Secret Site Map
Thursday, March 05, 2015

Home News Parasites as Weapons Against Fire Ants

Parasites as Weapons Against Fire Ants

Ants

Researcher David Oi David Oi is using species of spore-producing insect pathogens to bring about declines in red imported fire ant populations.

| February 4, 2010

GAINESVILLE, Fla. - Collections of organisms that cause harm, disease and damage are important in allowing Agricultural Research Service (ARS) scientists to explore the diversity, evolution, and distribution of parasites and pathogens.

ARS researchers have assembled and maintained invertebrate protist collections at three locations for the purpose of in-house and joint projects. Protists are organisms with simple cellular structures, and can live in any environment that contains water.

At the Center for Medical, Agricultural and Veterinary Entomology (CMAVE), in Gainesville, Fla., researchers are using a collection of microsporidia to act as soldiers of biological warfare at the tiniest level against red imported fire ants.

CMAVE entomologist David Oi is using species of spore-producing insect pathogens, such as Kneallhazia solenopsae, to bring about declines in red imported fire ant (Solenopsis invicta) populations. In Argentina, these infectious soldiers are associated with localized declines of 53 percent to 100 percent in fire ant populations, according to Oi.

In addition, Oi and CMAVE colleagues Sanford Porter and Steven Valles were able to get K. solenopsae to infect phorid flies without harming them. That’s important because phorid flies may serve as vectors to infect red imported fire ants with the microsporidia--perhaps facilitating the spread of infection to other colonies.

Invertebrate protist collections are also maintained at ARS facilities in Sidney, Mont., and Manhattan, Kan.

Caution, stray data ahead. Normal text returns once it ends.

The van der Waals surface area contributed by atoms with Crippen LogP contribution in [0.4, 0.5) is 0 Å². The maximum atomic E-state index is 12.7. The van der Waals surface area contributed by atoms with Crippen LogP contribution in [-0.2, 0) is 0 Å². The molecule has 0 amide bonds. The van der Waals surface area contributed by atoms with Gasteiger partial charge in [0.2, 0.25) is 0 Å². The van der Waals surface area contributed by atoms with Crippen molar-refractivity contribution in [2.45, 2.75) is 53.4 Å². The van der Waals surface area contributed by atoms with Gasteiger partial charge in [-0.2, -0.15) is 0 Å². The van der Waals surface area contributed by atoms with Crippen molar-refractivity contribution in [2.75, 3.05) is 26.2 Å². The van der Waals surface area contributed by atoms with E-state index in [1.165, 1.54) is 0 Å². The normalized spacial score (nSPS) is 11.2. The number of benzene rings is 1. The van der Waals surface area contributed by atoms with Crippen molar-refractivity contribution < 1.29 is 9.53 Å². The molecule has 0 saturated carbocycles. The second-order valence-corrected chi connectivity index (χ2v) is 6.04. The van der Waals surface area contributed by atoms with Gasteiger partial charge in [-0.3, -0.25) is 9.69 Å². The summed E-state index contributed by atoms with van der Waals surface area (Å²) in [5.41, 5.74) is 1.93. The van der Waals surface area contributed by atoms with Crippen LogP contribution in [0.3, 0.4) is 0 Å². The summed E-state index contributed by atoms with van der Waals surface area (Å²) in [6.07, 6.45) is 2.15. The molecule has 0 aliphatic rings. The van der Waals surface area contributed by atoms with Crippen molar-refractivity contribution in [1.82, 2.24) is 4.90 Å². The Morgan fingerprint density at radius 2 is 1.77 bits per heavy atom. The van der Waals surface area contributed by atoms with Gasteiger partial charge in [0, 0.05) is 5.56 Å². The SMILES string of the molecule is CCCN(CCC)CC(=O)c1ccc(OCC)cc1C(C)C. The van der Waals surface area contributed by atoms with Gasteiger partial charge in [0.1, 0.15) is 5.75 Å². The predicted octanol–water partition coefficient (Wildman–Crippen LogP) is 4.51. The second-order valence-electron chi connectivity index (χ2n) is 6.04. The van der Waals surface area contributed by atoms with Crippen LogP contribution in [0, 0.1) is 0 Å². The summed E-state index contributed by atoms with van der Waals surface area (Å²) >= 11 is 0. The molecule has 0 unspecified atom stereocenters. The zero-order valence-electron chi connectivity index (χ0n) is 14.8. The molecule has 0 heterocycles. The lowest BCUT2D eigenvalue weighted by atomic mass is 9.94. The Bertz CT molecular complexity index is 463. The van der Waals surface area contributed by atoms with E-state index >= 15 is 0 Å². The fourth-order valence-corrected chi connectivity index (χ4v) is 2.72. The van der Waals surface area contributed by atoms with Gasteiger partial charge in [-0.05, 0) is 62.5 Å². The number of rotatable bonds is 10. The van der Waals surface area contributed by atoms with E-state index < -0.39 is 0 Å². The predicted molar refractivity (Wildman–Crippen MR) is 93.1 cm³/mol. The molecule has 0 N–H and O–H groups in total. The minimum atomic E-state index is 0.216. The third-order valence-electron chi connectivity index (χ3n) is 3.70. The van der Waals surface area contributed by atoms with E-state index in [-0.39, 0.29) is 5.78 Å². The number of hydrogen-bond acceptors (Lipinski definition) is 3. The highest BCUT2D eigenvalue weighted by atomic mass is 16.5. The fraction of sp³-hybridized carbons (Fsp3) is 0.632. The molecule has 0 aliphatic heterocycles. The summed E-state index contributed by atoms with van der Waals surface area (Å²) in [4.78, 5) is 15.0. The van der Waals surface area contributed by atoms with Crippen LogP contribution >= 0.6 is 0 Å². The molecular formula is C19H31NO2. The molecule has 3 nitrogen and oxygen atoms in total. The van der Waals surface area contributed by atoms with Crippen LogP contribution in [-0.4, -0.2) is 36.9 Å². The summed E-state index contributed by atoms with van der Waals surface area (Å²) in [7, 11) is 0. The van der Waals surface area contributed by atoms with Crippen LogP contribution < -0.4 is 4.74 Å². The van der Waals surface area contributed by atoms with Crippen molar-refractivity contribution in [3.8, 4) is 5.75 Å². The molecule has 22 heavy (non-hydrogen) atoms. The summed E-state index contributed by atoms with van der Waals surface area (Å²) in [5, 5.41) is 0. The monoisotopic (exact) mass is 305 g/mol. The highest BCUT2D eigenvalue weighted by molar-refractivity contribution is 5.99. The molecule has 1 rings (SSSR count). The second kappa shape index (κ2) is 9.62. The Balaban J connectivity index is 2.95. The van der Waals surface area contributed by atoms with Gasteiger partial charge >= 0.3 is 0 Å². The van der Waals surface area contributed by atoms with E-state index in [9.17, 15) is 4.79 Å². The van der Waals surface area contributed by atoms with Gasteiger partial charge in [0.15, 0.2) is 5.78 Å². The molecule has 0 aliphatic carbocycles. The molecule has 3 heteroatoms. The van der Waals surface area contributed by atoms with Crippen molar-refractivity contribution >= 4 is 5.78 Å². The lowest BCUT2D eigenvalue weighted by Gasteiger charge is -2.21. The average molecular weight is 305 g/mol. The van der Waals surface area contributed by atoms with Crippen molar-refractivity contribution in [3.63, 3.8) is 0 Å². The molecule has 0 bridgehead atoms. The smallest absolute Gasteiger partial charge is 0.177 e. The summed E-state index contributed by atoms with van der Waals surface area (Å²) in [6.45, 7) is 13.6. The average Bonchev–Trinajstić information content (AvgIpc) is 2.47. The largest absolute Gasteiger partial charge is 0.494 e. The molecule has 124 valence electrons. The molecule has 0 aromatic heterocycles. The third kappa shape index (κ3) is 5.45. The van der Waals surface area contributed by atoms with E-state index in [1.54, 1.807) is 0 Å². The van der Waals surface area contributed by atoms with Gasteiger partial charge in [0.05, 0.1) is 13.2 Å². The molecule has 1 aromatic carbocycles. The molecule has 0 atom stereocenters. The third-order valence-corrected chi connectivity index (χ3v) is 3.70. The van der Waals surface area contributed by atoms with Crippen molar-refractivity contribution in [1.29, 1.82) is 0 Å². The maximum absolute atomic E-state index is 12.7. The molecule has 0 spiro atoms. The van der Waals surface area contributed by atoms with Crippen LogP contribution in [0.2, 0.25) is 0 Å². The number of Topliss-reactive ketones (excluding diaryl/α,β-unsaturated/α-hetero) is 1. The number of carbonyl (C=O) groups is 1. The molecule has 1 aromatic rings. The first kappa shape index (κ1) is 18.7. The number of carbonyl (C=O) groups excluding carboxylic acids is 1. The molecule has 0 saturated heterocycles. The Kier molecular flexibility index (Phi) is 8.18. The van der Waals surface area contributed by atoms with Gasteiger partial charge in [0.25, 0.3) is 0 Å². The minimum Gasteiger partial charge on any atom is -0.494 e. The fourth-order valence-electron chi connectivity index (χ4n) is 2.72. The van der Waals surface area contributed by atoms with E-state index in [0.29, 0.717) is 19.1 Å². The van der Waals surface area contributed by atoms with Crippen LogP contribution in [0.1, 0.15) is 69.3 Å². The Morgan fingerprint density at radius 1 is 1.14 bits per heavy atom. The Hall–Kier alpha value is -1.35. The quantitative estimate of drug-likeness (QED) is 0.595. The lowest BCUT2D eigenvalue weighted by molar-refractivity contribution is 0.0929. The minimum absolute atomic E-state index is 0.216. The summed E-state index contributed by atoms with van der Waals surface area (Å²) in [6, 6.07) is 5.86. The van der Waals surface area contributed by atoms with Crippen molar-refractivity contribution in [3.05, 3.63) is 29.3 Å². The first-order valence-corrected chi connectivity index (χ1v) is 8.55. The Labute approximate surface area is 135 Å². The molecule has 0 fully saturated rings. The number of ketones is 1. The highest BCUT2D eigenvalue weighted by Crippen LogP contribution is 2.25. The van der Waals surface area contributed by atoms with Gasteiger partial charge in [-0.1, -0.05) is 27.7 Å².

ARS also keeps archival collections of parasites, such as tapeworms, for research, identification and diagnostic purposes. The vast majority of these are in the U.S. National Parasite Collection, curated by zoologist Eric Hoberg in the ARS Animal Parasitic Diseases Laboratory in Beltsville, Md.

This collection was established in 1892 and is among the largest parasite collections in the world. It holds more than 20 million catalogued specimens representing nematodes, tapeworms, flukes and some parasitic arthropods, such as fleas, ticks and lice. Such archives provide a foundation to identify shifting geographic and host ranges for parasites and diseases that may emerge with accelerated global climate change.

Read more about this and other important collections in the January 2010 issue of Agricultural Research magazine.
http://www.ars.usda.gov/is/AR/archive/jan10/parasites0110.htm

Top news

Rollins Acquires Critter Control

Critter Control is 100% franchised with 114 franchises operating in 40 states and two Canadian provinces. It is the largest wildlife control company in the United States.

Rentokil Acquires Buffalo Exterminating

Rentokil North America has acquired Orchard Park, N.Y.-based Buffalo Exterminating, a leading pest control company in Western New York. The deal closed on Jan. 6, and terms were not disclosed.

Gerbils, Not Rats, May Have Caused Black Death

Black rats may not have been to blame for numerous outbreaks of the bubonic plague across Europe, a new study suggests.

More 2014 Angie’s List Award Winners Announced

Angie’s List recently announced the following companies as 2014 Super Service Award winners: Arizona Pest Control, Tucson, Ariz.; Braman Termite and Pest Elimination, Agawam, Mass.; Inspect-All, Conyers, Ga.; and Gannon Pest Control, Solvay, N.Y.

Vetter Pens New Book on the Brown Recluse Spider

‘The Brown Recluse Spider,’ a new publication from spider expert Rick Vetter being published by Cornell University Press, educates readers regarding the biology of the spider and medical aspects of its bites, to reduce the incidence of misdiagnoses, and to quell misplaced anxiety.

x